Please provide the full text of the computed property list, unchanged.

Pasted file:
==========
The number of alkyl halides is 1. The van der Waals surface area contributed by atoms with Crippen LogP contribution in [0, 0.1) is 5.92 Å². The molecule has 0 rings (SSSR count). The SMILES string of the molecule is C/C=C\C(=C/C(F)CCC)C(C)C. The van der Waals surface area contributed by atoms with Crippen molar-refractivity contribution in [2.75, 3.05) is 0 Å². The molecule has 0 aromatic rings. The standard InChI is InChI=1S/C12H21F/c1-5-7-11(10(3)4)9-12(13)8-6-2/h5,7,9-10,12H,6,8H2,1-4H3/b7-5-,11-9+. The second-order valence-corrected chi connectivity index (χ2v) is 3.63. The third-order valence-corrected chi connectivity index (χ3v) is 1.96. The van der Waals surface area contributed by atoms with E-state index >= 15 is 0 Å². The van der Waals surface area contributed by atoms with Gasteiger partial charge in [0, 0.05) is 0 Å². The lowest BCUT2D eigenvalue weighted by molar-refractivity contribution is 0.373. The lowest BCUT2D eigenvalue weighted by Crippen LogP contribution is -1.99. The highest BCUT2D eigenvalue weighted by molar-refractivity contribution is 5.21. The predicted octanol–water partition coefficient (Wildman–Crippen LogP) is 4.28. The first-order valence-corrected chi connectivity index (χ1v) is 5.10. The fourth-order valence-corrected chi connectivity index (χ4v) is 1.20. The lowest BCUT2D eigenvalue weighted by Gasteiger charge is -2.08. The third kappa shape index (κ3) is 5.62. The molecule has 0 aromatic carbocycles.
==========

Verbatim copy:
The number of alkyl halides is 1. The van der Waals surface area contributed by atoms with Crippen LogP contribution in [0, 0.1) is 5.92 Å². The molecule has 0 rings (SSSR count). The SMILES string of the molecule is C/C=C\C(=C/C(F)CCC)C(C)C. The van der Waals surface area contributed by atoms with Crippen molar-refractivity contribution in [2.75, 3.05) is 0 Å². The molecule has 0 aromatic rings. The standard InChI is InChI=1S/C12H21F/c1-5-7-11(10(3)4)9-12(13)8-6-2/h5,7,9-10,12H,6,8H2,1-4H3/b7-5-,11-9+. The second-order valence-corrected chi connectivity index (χ2v) is 3.63. The third-order valence-corrected chi connectivity index (χ3v) is 1.96. The van der Waals surface area contributed by atoms with E-state index >= 15 is 0 Å². The van der Waals surface area contributed by atoms with Gasteiger partial charge in [0, 0.05) is 0 Å². The lowest BCUT2D eigenvalue weighted by molar-refractivity contribution is 0.373. The lowest BCUT2D eigenvalue weighted by Crippen LogP contribution is -1.99. The highest BCUT2D eigenvalue weighted by molar-refractivity contribution is 5.21. The predicted octanol–water partition coefficient (Wildman–Crippen LogP) is 4.28. The first-order valence-corrected chi connectivity index (χ1v) is 5.10. The fourth-order valence-corrected chi connectivity index (χ4v) is 1.20. The lowest BCUT2D eigenvalue weighted by Gasteiger charge is -2.08. The third kappa shape index (κ3) is 5.62. The molecule has 0 aromatic carbocycles.